Oakland at-large City Council candidate Derreck Johnson received a major endorsement on Monday from Sen. Kamala Harris. And with Harris on the short-list to be Joe Biden’s vice-presidential nominee, the endorsement could loom even larger in the fall.

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“I’ve known Derreck Johnson for decades and I know that through his leadership and dedication he has made an incredible difference for the people in the community who need it most,” Harris said, in a statement. “There’s no one better to serve all of Oakland on the City Council at this moment than Derreck.”

Johnson, the Home of Chicken and Waffles restaurant owner in Jack London Square, caught the attention of Oakland politicos earlier this month when he reported mid-year campaign contributions of $114,000. Long-time Oakland City at-large Councilmember Rebecca Kaplan reported only $16,000 through June 30.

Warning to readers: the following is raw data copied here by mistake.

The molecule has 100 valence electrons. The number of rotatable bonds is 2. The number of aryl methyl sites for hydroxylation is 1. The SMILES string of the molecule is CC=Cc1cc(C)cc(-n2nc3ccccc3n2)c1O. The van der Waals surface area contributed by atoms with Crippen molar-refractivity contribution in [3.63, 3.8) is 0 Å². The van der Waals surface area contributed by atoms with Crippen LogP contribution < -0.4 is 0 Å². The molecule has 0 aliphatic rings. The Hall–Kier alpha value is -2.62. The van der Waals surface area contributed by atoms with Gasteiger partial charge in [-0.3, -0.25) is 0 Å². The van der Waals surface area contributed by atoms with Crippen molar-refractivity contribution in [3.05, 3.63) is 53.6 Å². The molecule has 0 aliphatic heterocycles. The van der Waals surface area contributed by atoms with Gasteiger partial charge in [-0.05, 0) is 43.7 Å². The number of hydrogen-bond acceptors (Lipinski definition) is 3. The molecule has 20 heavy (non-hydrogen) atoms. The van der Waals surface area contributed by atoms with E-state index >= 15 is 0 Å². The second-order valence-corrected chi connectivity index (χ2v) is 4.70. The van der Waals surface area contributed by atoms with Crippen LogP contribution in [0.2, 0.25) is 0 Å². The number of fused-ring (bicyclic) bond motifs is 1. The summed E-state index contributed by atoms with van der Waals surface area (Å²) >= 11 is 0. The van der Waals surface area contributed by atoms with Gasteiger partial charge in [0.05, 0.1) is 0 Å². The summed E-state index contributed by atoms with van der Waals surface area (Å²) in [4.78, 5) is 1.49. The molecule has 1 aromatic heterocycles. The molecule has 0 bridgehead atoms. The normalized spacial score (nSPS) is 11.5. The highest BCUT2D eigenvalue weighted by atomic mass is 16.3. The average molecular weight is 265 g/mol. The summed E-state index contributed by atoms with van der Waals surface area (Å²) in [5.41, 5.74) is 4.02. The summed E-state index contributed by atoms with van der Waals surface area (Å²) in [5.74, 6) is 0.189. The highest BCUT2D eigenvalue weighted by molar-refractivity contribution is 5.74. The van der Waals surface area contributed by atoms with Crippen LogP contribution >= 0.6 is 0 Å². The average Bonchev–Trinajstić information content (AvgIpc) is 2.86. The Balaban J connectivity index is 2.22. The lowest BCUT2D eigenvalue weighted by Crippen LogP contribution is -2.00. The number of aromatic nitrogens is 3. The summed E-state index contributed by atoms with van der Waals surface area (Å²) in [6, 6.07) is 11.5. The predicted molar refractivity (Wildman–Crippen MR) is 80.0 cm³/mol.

The Harris endorsement is not the only big-name backer Johnson has received in the early stretch of this campaign. Oakland Mayor Libby Schaaf, Assemblymember Buffy Wicks, and State Controller Betty Yee, a high popular figure among local Democratic Party officials, have previously backed Johnson.

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Oakland At-Large City Council candidates: Challenger Derreck Johnson and the incumbent Councilmember Rebecca Kaplan.

Despite the large disparity in campaign financing at this point and the growing roster of influential backers for Johnson, Kaplan has proven to be one of Oakland’s most popular elected officials for more than a decade, and the veteran of two successful re-election campaigns to the at-large seat and two strong runs for Oakland mayor in 2010 and 2014.

But the circumstance around the Harris endorsement add a unique angle to the at-large race in Oakland. Harris is said to be one of several potential VP choices for Biden, along with Rep. Karen Bass, Susan Rice, and possibly several other Black female candidates. Biden will make his pick in coming weeks.

The selection of Harris as VP would vault her endorsement of Johnson into another stratosphere, especially in a city where less than five percent of the electorate voted for Donald Trump in 2016.